When learners are subjected to testing (assessments) as part of their learning, their brains are forced to create associations between the new information and knowledge already stored in memory – a process called elaboration. When learners’ brains create these types of associations between items, they are also strengthening the process required to retrieve those items. Testing provides practice in activating these retrieval pathways, whereas use of reading as a sole practice for studying does not.
The Testing Effect in amplifire
Knowledge Factor’s amplifire learning software puts these research findings into practice. In fact, retrieval through testing is one of the 22 scientifically-based learning and memory triggers that are incorporated into amplifire’s accelerated memory protocol for learning.
The amplifire learning software employs an adaptive algorithm that iteratively loops students through learning content until mastery is achieved. Formative assessments are an integral component of amplifire-based learning. Students cycle through a personalized, adaptive process of test, learn, and re-test until they answer each question confidently and correctly twice in a row. This repetitive process boosts protein synthesis and long-term memory formation in learners.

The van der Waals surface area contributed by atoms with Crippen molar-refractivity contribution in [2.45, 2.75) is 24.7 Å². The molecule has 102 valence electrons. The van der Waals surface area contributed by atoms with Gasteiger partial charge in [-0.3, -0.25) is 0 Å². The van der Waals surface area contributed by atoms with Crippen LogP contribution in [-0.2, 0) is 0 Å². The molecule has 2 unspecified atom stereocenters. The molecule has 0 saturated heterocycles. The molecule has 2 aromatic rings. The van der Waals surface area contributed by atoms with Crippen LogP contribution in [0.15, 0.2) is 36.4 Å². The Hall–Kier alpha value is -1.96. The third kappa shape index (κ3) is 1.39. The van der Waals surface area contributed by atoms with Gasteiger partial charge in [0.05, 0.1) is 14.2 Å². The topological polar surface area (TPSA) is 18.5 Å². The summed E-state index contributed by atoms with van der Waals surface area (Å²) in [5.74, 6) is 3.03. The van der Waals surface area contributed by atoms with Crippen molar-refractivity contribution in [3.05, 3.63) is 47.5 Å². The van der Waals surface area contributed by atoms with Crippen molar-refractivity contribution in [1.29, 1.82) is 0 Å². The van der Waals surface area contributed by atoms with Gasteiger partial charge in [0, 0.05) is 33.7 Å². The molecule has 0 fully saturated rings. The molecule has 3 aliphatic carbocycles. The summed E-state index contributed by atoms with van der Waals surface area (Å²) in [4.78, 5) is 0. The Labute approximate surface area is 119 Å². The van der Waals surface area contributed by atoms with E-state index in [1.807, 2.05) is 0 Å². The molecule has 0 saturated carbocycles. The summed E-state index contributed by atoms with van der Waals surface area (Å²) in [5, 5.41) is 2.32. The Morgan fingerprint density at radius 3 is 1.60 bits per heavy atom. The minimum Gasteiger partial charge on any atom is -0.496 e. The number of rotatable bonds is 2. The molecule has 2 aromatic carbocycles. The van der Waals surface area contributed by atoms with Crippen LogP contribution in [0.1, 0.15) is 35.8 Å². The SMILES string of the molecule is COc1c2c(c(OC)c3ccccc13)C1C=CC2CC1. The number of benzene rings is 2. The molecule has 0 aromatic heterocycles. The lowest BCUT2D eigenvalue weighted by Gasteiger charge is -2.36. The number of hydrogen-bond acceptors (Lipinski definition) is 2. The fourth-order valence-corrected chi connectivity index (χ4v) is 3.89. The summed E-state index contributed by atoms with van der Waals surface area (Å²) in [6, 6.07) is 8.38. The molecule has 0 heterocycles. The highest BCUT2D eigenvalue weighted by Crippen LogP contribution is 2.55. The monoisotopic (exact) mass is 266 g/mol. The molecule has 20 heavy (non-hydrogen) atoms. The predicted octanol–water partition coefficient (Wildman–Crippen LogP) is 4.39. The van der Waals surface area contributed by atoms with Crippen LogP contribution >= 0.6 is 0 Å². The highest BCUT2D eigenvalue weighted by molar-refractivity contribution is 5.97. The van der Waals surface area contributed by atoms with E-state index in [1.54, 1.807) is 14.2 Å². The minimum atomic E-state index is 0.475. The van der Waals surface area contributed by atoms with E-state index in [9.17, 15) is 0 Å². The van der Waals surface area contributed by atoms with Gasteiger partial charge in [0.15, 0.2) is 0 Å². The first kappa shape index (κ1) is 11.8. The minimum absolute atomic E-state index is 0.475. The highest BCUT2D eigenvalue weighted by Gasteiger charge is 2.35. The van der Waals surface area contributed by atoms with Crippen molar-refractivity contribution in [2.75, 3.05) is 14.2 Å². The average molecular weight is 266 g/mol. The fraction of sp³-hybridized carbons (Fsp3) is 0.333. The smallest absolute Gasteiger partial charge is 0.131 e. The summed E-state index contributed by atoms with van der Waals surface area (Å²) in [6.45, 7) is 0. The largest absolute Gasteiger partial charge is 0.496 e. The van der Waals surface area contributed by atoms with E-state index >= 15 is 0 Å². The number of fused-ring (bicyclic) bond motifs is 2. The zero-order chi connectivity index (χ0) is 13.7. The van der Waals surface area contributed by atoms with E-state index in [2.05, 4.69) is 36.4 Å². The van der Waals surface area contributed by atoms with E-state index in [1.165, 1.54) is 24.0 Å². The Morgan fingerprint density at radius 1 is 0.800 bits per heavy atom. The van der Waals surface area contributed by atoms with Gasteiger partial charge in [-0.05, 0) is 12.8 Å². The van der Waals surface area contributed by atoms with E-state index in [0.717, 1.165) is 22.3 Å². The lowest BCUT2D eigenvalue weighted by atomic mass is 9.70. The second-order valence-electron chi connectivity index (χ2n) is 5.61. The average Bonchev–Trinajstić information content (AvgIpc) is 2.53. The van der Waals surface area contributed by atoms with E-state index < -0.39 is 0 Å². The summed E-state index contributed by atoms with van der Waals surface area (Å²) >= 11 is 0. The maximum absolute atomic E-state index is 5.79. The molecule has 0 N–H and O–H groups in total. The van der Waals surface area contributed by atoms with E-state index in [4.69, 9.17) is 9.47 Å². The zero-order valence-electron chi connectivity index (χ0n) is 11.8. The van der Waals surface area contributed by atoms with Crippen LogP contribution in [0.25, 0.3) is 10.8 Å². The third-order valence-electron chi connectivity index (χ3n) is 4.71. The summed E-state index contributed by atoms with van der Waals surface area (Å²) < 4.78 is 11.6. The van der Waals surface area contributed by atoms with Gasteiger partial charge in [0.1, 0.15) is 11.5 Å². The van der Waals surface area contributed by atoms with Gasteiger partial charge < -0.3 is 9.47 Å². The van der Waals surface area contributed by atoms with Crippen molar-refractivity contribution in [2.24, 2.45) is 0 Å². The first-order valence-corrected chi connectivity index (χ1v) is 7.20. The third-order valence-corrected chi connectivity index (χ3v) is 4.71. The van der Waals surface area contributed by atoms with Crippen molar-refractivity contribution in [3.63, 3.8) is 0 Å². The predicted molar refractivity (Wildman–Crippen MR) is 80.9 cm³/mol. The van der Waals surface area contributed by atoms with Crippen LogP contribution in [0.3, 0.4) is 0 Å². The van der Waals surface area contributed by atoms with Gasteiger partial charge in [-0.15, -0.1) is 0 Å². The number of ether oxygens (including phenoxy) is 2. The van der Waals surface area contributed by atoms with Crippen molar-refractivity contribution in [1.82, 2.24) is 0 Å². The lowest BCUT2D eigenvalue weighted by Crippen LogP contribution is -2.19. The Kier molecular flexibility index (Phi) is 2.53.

As learners iterate through modules, they encounter questions they have already responded to in previous cycles, as well as questions they have not yet seen. The repeated questions, and the learning associated with each, will have also already been reviewed in the learning center. The learners are asked to retrieve the information from memory to answer the question anew.
This test-enhanced learning approach has been a significant contributor to amplifire’s dramatic learning results:
Reduction of training times by up to 75%
Increased knowledge retention of up to 79% after 12 months (vs. industry standards of 35% after 2 months)
Every student is afforded the opportunity to achieve 100% subject matter mastery